By Roberta Jestes at Native Heritage Project
Scientist, author, genetic genealogist. Documenting Native Heritage through contemporaneous records and DNA. Every county should have a Mary Kegley. Mary, an attorney, specializes in Wythe County, Va. records. I love it when attorneys write books, because I know they are going to be well documented and sourced, and indeed, this one is no exception.
Her book, Free People of Colour: Free Negroes, Indians, Portuguese and Freed Slaves documents lawsuits filed in and involved with Wythe County, but the tendrils of the trees reach far back into colonial Virginia. She does not limit the book to Wythe County records which are covered in Chapters 2, 3 and 5. Chapter 4, Lawsuits, include families in Washington, Lee and Montgomery Counties in Virginia. Chapter 6 focuses on Giles, Montgomery, Pulaski and Carroll Counties in Virginia. Chapter 7, Powhatan, Chesterfield, Henry, Louisa and Goochland Counties. There is no Chapter 8, but the pages are consecutive, so Chapter 9 is apparently simply mis-numbered. Chapter 9 focuses on Scott Co., Va.
But let’s let Mary tell the story. Excerpting now, from her book:
“Indian slavery, a condition relatively unknown or written about today, was a common practice in colonial times in all of the American colonies. It was practiced by the Indians themselves, the Spanish, French and the English. Colonial Virginia was no exception.
Indian slaves were often obtained by warfare and barter but many were captured in the Carolinas and were taken elsewhere, including Virginia.
In 1676 the General Assembly declared, “enslavement of Indians for life to be legal,” and although this act was repealed and revived in 1691, legal enslavement of Indians was prohibited but only by implication.
The exact number of Indian slaves is impossible to determine anywhere, but this was especially difficult in the South because Indians were often classified as Negroes. And there was great treachery and betrayal by whites who refused to give up the Indians claiming that they were Negro slaves instead. They were recognized as property and were openly bought and sold and could be transferred by will or as a distribution in connection with an estate. Several examples are mentioned in this publication.
The number of Indians, whether enslaved or not, was greatly diminished by white man’s diseases. In addition, there was mixture of Indian and negro blood to such an extent that the Negro majority left the Indian marked for oblivion.
By 1780 many southern Indian tribes were extinct or greatly reduced. For example, the Catawbas of South Carolina were reduced to only 70-80 men. Another major reason Indian slavery diminished was because of the introduction of indentured white servants, very much desired by the colonists. Negroes soon outnumbered Indian slaves and the sources for the Indians was greatly diminished and meant danger to the traders or those attempting to procure them. In addition, Indians were not as valuable as Negroes.
After 1705 Indian slavery in Virginia was illegal but it was not until 1777 that it was decided by the legislature that no Indian brought into Virginia since the Act of 1705 could be slaves. Only four colonies, Virginia, South Carolina, Rhode Island and New York declared Indian slavery to be illegal. Several Virginia cases for freedom of the Indian slaves were interpreted under the Act of 1705, including some in Wythe County, Va.”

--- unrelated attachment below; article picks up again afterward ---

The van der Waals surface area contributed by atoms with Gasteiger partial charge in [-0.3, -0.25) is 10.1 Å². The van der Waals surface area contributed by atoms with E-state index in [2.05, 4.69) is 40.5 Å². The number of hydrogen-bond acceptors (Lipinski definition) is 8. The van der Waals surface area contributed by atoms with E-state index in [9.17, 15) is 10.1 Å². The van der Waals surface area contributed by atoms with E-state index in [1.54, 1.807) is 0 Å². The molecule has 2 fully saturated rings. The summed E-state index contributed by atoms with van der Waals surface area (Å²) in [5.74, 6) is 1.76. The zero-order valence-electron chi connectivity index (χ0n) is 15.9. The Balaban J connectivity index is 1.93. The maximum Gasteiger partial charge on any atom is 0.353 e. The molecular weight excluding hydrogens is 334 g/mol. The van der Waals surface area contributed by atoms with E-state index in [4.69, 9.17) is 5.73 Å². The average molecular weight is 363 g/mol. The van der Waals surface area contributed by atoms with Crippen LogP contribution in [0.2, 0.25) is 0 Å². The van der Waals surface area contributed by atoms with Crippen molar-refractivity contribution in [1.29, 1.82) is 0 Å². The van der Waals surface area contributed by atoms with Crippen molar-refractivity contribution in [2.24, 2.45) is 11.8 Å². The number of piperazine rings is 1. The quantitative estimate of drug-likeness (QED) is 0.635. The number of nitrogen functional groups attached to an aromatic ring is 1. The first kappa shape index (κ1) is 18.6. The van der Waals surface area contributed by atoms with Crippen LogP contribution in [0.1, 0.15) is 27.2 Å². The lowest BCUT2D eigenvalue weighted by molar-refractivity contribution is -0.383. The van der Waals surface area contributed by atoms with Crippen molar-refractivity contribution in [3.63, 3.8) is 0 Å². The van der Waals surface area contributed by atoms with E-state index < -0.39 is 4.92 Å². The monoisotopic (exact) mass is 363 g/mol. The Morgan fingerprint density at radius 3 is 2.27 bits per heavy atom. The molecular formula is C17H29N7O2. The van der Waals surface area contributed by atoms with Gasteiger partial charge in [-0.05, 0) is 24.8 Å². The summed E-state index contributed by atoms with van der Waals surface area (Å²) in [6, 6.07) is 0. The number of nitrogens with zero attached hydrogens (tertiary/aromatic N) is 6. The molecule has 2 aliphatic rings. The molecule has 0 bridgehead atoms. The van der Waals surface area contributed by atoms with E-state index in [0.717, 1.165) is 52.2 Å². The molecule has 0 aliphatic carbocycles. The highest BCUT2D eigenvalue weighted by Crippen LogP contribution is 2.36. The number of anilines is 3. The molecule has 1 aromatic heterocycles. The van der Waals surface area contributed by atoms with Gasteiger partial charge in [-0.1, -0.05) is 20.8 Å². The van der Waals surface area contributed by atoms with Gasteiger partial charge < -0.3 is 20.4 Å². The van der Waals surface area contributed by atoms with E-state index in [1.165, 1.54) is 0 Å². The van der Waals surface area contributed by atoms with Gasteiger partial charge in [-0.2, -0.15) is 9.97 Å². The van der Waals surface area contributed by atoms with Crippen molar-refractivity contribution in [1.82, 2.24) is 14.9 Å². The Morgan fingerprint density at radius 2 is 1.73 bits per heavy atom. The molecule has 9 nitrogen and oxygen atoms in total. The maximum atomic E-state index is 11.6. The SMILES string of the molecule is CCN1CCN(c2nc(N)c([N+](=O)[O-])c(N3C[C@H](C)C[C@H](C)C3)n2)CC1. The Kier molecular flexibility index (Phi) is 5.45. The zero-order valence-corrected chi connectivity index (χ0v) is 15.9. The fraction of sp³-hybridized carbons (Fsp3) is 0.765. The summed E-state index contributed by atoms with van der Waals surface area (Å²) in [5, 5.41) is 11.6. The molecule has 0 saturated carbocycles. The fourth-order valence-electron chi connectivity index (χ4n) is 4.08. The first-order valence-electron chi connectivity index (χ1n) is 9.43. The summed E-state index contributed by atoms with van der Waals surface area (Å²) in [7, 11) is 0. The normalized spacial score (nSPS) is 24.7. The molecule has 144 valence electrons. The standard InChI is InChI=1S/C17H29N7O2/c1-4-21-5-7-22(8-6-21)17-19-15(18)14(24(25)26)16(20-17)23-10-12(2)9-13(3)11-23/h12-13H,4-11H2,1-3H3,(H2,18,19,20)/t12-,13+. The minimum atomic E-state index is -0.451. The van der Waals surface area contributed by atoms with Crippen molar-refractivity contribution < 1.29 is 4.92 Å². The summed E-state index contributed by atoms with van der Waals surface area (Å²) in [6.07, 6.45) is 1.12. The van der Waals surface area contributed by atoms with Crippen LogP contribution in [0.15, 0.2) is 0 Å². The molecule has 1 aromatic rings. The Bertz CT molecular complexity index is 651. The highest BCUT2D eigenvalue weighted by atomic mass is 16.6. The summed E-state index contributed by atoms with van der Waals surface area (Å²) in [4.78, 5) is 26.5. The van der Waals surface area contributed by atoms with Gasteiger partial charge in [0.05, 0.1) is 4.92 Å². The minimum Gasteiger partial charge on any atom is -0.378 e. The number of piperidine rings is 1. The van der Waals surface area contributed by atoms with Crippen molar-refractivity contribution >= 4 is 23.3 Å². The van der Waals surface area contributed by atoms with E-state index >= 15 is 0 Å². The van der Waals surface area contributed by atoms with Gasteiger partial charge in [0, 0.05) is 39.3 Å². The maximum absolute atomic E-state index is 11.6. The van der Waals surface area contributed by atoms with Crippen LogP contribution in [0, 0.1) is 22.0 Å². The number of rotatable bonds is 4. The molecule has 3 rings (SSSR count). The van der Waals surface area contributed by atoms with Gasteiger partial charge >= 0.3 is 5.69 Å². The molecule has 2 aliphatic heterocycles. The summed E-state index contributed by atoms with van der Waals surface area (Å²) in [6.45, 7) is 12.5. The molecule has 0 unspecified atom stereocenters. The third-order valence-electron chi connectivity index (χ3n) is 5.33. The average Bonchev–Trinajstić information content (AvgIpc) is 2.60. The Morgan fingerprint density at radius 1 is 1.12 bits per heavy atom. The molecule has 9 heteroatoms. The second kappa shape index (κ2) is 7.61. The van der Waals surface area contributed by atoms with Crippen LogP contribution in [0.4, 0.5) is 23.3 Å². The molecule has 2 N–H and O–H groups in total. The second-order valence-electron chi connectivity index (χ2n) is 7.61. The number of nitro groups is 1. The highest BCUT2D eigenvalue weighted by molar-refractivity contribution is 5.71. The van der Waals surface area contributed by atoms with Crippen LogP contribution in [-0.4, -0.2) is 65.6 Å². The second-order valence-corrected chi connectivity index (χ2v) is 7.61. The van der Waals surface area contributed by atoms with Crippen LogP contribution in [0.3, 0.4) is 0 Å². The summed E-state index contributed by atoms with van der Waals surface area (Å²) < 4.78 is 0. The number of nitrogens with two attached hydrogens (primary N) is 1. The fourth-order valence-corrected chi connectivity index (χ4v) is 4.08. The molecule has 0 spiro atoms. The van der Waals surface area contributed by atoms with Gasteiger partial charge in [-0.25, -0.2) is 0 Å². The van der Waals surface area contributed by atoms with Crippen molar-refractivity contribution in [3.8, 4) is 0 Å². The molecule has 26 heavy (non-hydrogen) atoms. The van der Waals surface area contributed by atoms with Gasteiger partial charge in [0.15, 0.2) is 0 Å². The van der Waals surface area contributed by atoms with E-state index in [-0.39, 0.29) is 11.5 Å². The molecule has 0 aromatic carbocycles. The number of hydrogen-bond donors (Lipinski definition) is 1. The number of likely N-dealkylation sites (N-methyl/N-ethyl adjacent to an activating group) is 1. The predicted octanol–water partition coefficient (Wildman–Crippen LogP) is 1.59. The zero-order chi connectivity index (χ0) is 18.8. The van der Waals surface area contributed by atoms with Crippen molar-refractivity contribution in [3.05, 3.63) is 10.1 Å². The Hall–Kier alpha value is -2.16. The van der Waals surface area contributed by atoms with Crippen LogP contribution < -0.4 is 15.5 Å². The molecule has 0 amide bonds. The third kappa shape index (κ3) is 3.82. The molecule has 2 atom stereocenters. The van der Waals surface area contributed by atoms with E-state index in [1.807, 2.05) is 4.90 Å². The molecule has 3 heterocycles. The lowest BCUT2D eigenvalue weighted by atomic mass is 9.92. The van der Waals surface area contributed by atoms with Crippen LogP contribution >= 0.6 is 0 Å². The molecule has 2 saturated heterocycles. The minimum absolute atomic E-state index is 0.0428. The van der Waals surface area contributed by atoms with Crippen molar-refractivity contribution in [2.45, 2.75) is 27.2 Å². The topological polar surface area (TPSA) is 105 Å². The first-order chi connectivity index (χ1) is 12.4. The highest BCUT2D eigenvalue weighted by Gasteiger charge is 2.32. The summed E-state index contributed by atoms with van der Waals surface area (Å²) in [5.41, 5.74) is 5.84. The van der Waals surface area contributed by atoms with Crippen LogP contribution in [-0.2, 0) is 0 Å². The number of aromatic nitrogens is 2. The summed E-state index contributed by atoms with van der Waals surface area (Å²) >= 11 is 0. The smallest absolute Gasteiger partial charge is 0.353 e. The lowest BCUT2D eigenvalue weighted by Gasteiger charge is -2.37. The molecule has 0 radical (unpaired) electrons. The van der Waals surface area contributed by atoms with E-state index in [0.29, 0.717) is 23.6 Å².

Mary’s book transcribes court cases and related depositions involving free people of color.
This book and others are available on her website: http://www.kegleybooks.com
These records are a godsend to Native researchers and genealogists. The Indian women captured after 1705 were often children, eventually married to others who were enslaved, and had passed on by the time suits were filed in the 1800s. The suits claimed that the descendants of these women, generally grandchildren or even great-grandchildren were held illegally because they descended from an Indian woman who was illegally held in slavery. Many suits were found in favor of the plaintiffs. The depositions in the cases, not only of the slaves, but of the white families who bought and sold them, and the history of the families’ migrations, by choice or not, are often clearly documented. This information would never be available any other way or for any other reason.
Often these suits are buried in the undocumented and unindexed chancery suits in Virginia Counties. By the 1800s, many of the descendants had been dispersed far and wide, some being taken outside of Virginia. Some slaves went so far as to ask to be taken into the possession of the sheriff while their suits were being heard because they were afraid that their masters would sell them “down the river” or move them outside of the jurisdiction of the court. It was risky, at best, for a slave to file a suit against their master. In this case, the reward though, if found in their favor, was the ultimate Holy Grail….freedom… a gift from their Indian ancestor.
In the now digitized editions of “Answerin’ News”, an early portion of the Cherokee Agency Pass Book has been transcribed. This portion covers from July 1801 to October 28, 1804 at Southwest Point, now Kingston, Tennessee. If you wanted to travel through or trade in Cherokee Country, you had to obtain a pass. In these records are found a few Indian and Indian trader names, as follows:
- Wm. Green Wood (Indian)
- David Roe (Indian)
- Return Jonathan Meigs (Indian Agent)
- Timothy Meigs (Indian Agent’s son)
Given that Cherokees would not have needed to have a pass, these Indian men must have been from another tribe.